Going straight to google to check it out.
  8. give me vtec

    give me vtec Active Member

    I would go to their site and read the instruction manual... I believe there is a .pdf you can download. There is also a .pdf of all the research, and results of their testing. There are quite a few people here that can vouch for this thing including me.

    Here decide for yourself... I think you will be amazed at this thing. And the best part is its maintenance free.
  9. Fabian

    Fabian Well-Known Member

    It's got me sold: The NuVinci CVP hub has an industry-leading six-year limited warranty

    Thanks so very much 'give me vtec' for informing me of this product.
    With the Nuvinci hub (if it's as good as the manufacturer suggests), all other internally geared hubs have become obsolete (like a 386 computer) and a complete waste of time; even giving any thought thinking about them.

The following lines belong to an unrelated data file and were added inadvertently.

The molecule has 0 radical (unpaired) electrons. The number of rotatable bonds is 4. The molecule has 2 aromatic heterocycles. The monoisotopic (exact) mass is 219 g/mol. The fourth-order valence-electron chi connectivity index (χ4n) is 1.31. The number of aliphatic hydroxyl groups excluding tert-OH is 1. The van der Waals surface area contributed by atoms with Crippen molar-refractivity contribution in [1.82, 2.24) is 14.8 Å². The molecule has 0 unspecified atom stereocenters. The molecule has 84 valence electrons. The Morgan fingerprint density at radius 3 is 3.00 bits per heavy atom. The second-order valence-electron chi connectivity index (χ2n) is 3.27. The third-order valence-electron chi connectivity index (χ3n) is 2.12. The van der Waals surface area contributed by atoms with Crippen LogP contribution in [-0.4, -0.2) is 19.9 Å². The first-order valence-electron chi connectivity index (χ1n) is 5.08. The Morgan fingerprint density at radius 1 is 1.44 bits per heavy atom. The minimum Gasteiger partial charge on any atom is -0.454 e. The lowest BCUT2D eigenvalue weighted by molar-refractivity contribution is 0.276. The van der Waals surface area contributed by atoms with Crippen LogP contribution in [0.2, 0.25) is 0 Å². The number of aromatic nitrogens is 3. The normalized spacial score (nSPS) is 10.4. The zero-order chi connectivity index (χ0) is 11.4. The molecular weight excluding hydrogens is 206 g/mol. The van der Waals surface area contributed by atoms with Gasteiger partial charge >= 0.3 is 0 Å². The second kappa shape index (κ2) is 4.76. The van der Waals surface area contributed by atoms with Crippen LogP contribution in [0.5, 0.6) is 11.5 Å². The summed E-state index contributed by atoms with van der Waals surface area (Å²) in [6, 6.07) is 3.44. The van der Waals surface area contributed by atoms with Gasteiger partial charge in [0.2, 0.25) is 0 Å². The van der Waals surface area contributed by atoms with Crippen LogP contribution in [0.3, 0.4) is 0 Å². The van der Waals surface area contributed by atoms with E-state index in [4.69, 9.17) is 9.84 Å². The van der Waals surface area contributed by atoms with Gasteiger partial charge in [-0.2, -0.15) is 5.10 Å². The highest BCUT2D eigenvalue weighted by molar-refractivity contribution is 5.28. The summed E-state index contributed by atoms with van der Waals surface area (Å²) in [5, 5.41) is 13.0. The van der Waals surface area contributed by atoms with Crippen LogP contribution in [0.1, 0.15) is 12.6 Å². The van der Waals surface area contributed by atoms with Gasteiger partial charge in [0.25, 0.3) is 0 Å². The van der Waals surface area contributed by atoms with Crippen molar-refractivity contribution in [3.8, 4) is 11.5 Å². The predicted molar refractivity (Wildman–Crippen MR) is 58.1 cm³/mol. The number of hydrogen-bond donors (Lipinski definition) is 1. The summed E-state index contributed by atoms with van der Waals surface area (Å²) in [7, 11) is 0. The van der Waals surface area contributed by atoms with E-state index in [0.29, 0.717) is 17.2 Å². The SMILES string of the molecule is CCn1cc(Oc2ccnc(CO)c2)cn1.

Thanks again give me vtec for posting that information.
    Can you please put up hi-res photos of the hub installed in your bike.

    Cheers Fabian
  10. loquin

    loquin Active Member

    BTW - Staton sells the Nuvinci kit.
  11. Fabian

    Fabian Well-Known Member

    As the Nuvinci Hub has a 350% drive range, it coulld be paired with the Schlumpf High Speed Drive

    to give a much better range of hill climbing gears (you couldn't really call it gears though) or ratios.

    The thought of getting rid of my rear derailleur is a very inviting option.
    Rear derailleurs were designed to be nothing but trouble.

    A Nuvinci Hub rated to take 7hp and a Schlumpf High Speed Drive would be heaven on a motorised bicycle, especially with a fully loaded trailer with a gross weight of 60 kilos.

    ps thanks for the link loquin - checking it out now.
  12. GearNut